Hamas had to be pleased that Iran was finally drawn into a conflict Tehran seemed eager to avoid, while encouraging its proxies—particularly the Houthis in Yemen—to strike Israeli ships and shipping more broadly in the Red Sea, putting pressure on international trade. While Hezbollah, the Iranian proxy that controls Lebanon, has previously exchanged rocket fire with Israel on its border, forcing Israel to evacuate some 75,000 people near the Lebanese border, Hezbollah leader Hassan Nasrallah has not directly entered the Gaza conflict to help Hamas. Hezbollah’s reluctance to open a full-scale war with Israel has disappointed Hamas leadership, given that the Iranian proxy is estimated to have over 150,000 rockets and missiles and many well-trained fighters.

Perhaps the most unexpected and, to Israel, welcome development Saturday was neighboring Jordan’s ordering its fighter jets to shoot down dozens of Iranian drones and missiles in its airspace. Jordan fought four wars with Israel between 1948 and 1973, and in 1994 became the second Arab state to make peace with the Jewish state. Because most of its citizens are of Palestinian origin, including many whom Israel barred from returning to their homes after the 1948 war, the Hashemite kingdom’s rulers—the late King Hussein made peace with Israel, and his son, King Abdullah II, now sits on the throne—have always tread carefully in their dealings with Israel, mixing cooperation with criticism. For example, Queen Rania, Abdullah’s wife, has accused Israel of deliberately starving Palestinians to death in Gaza, calling the country’s alleged conduct “shameful” and “outrageous.”

Despite Jordan’s historically tenuous relationship with Israel, this weekend, its fighter jets took to the air against Iran’s missiles and drones. Initially silent about its military posture, Amman issued a statement on Sunday characterizing its actions as self-defense not undertaken to help Israel. The government said that it had downed drones and missiles “that entered our airspace last night” and would continue to take action against “any party” that did so. In interviews even before the Iranian attack, King Abdullah said he was disturbed that Iran’s IRGC was using Iraqi militias, another of its proxies, against Jordan.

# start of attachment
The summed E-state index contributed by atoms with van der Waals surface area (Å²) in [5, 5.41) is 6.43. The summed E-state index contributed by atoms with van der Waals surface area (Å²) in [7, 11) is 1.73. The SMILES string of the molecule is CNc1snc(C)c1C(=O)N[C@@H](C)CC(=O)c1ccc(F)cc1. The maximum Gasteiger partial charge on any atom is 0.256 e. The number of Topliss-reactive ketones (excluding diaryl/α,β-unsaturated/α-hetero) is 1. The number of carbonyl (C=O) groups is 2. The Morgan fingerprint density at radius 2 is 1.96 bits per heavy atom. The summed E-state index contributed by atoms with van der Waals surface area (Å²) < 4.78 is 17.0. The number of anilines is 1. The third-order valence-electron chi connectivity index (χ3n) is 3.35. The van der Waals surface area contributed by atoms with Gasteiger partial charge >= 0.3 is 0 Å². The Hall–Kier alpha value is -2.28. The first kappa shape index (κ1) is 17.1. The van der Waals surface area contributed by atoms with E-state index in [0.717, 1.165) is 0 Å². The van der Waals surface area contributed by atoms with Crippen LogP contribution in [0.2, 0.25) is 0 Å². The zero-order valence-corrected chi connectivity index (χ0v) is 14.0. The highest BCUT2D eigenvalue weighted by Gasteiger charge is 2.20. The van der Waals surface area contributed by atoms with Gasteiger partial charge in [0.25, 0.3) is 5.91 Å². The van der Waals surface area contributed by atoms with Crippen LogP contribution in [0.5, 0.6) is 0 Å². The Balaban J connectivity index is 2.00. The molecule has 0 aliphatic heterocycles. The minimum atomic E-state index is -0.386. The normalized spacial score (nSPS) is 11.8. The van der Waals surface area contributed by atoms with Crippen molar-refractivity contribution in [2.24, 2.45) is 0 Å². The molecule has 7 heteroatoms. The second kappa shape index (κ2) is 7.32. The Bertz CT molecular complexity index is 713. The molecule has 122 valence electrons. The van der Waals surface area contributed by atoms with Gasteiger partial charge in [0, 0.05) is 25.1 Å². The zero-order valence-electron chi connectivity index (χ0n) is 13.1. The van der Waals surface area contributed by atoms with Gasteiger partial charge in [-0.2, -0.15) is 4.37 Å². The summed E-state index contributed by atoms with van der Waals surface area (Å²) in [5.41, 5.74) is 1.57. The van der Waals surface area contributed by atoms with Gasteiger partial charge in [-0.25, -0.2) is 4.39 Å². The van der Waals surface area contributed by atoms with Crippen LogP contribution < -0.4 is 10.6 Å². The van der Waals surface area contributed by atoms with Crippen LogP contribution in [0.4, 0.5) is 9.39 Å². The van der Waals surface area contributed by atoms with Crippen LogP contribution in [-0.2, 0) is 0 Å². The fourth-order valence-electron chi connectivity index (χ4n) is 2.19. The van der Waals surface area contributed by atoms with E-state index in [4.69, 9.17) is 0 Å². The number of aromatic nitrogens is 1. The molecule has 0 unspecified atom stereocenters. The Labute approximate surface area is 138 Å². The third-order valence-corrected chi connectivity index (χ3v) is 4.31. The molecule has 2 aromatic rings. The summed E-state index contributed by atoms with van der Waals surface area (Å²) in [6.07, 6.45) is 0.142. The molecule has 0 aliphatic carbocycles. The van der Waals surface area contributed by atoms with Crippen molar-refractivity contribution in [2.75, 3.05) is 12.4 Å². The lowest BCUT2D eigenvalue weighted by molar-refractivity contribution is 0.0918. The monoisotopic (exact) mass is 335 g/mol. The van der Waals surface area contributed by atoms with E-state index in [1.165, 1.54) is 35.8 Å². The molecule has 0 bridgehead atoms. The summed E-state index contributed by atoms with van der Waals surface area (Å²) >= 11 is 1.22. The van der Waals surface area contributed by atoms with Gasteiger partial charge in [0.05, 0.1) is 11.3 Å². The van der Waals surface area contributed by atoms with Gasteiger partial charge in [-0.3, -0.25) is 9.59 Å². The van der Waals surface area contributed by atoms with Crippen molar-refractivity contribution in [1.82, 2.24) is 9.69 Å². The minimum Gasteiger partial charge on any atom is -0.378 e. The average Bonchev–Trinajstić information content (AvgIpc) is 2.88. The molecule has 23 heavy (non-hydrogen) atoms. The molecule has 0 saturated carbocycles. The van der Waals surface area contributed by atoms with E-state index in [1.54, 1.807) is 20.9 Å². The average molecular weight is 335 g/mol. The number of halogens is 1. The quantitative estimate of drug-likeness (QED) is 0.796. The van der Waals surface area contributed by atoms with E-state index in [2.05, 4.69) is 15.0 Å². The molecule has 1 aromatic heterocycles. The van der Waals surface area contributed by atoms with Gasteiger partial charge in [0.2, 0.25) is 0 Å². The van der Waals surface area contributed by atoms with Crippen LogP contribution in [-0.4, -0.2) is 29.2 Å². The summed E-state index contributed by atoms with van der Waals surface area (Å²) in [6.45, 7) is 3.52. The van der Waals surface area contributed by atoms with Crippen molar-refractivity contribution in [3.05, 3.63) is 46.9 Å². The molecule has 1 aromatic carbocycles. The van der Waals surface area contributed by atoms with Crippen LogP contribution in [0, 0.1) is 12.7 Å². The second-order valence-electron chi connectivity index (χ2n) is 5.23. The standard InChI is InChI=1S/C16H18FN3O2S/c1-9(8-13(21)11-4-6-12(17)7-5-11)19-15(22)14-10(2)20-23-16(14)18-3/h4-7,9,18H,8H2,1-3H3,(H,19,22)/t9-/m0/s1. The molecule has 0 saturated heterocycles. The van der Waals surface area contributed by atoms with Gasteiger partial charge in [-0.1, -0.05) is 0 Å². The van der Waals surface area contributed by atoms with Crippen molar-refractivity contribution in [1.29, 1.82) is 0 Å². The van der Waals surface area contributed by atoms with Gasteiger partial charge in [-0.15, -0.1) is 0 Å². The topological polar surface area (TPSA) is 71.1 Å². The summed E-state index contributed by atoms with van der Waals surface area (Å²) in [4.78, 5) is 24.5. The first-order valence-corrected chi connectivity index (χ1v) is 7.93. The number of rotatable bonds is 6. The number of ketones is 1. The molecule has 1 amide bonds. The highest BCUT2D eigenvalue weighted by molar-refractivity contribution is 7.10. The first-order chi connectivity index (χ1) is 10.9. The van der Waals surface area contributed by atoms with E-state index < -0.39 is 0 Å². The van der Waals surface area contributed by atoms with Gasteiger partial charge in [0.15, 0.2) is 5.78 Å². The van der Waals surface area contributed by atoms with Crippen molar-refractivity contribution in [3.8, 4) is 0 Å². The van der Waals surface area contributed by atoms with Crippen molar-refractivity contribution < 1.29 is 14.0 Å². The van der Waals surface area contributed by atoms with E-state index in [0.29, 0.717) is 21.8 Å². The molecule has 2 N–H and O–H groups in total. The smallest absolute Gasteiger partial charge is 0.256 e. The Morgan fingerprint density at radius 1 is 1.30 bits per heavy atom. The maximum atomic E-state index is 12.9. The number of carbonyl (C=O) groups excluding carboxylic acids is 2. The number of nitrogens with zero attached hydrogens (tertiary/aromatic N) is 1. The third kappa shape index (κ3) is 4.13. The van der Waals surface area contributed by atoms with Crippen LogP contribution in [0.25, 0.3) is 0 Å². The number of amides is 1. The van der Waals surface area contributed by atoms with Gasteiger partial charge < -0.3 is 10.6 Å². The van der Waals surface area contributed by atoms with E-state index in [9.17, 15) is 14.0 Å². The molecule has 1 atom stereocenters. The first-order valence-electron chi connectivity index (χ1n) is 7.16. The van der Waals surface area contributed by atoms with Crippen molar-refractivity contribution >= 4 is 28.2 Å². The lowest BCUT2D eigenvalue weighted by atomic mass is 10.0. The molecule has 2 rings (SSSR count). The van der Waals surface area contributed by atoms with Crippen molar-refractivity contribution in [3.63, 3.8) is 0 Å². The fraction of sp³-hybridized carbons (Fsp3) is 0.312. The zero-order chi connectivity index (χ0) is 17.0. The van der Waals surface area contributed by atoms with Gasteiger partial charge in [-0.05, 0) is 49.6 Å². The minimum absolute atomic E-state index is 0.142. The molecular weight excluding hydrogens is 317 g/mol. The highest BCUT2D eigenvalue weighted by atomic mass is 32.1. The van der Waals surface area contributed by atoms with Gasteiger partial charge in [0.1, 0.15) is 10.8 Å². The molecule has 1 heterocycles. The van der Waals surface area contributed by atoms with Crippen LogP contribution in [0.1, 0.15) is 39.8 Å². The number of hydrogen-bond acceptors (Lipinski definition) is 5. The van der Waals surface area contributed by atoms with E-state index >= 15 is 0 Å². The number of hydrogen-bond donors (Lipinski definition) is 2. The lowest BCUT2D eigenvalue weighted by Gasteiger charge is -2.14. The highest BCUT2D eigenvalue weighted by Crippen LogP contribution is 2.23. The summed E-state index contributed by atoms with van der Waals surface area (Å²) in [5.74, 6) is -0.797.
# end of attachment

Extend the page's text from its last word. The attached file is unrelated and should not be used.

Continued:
Like Jordan, Washington has felt the need to temper its public support for Israel. President Biden reportedly warned Netanyahu in a telephone call Saturday night that while the United States support for Israel’s defense was “ironclad,” Washington would not participate in any Israeli counterstrike against Iran. The administration fears that the Israeli-Hamas conflict could spiral out of control and escalate into a broader regional conflict that could interfere with the American presidential campaign.

Administration officials reportedly urged Netanyahu to think “carefully and strategically” about how best to respond to the Iranian missile attack. Israeli news sources reported late Sunday that the nation’s emergency war cabinet ended a meeting inconclusively. Publicly, however, Israeli leaders are standing firm. “We don’t want war,” Israeli president Isaac Herzog, told CNN in an interview Sunday. “We’re acting clear-headedly and lucidly.” But Israeli hardliners continue pushing for retaliation, arguing that because Iran attacked Israel from its own soil, a red line has been crossed that cannot be ignored.

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Photo by Morteza Nikoubazl/NurPhoto via Getty Images